College More Catholic Than Ever, Exec Claims
By Diogenes (articles) | Feb 03, 2004
BETHESDA (CWN) "Claver College's Catholic identity has never been stronger!" boasted Public Relation's dean Rev. Buck Shotwell, as he sat in his office overlooking the shady Claver campus. "Of course, you'll always have a few malcontent alums who cry wolf at any changes," he conceded, "but they tend to be 'red meat and rosary' types with thick necks who think Jesus taught his apostles the Nicene creed. Thank god most of us have gotten beyond that."
Shotwell dismissed charges that CC had grown away from the Catholic Church as "preposterous," and was able to point to several areas where the College's affinity to the institutional Church has increased from the putative "glory days" of the past. He explained that CC's Director of University Food Services, for example, was previously employed by the Cardinal Archbishop of Seville, a prelate known to be highly esteemed in Vatican circles.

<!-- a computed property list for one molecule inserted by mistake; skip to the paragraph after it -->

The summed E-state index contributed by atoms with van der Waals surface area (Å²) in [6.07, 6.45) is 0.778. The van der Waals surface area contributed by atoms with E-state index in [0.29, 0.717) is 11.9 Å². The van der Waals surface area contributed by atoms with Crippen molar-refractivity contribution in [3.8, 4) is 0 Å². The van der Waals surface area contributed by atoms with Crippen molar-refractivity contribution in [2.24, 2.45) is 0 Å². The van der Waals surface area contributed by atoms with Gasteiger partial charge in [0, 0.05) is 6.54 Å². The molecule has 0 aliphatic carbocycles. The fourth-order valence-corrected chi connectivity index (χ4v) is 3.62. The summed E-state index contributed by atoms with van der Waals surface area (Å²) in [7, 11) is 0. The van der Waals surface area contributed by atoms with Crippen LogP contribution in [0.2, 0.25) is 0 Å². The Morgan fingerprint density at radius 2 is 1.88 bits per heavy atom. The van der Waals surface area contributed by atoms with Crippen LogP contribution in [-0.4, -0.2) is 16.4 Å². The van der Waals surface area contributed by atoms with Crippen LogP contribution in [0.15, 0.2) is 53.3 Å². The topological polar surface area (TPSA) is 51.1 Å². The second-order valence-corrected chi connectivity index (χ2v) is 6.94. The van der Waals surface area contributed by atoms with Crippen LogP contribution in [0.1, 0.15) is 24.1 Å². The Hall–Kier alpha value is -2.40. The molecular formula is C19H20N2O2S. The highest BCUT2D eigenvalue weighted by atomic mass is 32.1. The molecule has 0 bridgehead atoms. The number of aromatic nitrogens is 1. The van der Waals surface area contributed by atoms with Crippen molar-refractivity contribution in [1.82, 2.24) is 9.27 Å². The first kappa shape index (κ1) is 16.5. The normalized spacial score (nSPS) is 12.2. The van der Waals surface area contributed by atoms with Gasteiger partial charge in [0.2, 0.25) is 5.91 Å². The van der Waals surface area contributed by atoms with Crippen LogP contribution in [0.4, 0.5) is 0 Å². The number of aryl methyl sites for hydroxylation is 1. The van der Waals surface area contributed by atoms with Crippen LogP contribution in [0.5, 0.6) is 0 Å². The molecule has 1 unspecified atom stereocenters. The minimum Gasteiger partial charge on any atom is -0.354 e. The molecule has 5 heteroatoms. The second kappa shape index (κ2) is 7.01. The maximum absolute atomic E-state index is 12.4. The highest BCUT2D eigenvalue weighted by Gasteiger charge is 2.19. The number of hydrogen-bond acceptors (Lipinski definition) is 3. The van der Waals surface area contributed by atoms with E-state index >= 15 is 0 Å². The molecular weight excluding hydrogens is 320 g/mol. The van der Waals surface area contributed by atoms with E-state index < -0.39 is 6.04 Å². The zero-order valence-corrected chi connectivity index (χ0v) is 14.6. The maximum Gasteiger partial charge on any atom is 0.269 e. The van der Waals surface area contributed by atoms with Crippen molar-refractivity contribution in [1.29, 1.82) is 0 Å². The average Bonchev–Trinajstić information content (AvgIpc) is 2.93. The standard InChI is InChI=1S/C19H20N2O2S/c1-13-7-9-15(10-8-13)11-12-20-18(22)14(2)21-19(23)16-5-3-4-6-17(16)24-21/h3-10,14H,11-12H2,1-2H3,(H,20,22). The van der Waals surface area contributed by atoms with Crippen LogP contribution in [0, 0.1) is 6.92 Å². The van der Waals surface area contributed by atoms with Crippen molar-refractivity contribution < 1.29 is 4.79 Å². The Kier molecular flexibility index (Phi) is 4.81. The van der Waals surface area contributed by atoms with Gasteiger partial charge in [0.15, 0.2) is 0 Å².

Shotwell said that a survey of campus life conducted by the Office of Student Affairs belies the claim that today's students are less committed to their faith than their predecessors. In 1939, according to the report, the time daily spent in prayer by the average student and the average faculty member varied by a ratio of 1:3.7. In 2002, the ratio was 1:1.3. "Proof," Shotwell insisted, "that the religious devotion of our students has ascended to the level where it is for all intents and purposes indistinguishable from the priests who instruct them -- what Catholic college of the Forties could say the same?"
Asked what the initials on the school crest stood for, Shotwell paused and furrowed his brow. "Ad Mary Daly Gloriam, I think," he answered, "or something that sounds like that. You might ask our chaplain, of course. She went to Brandeis."
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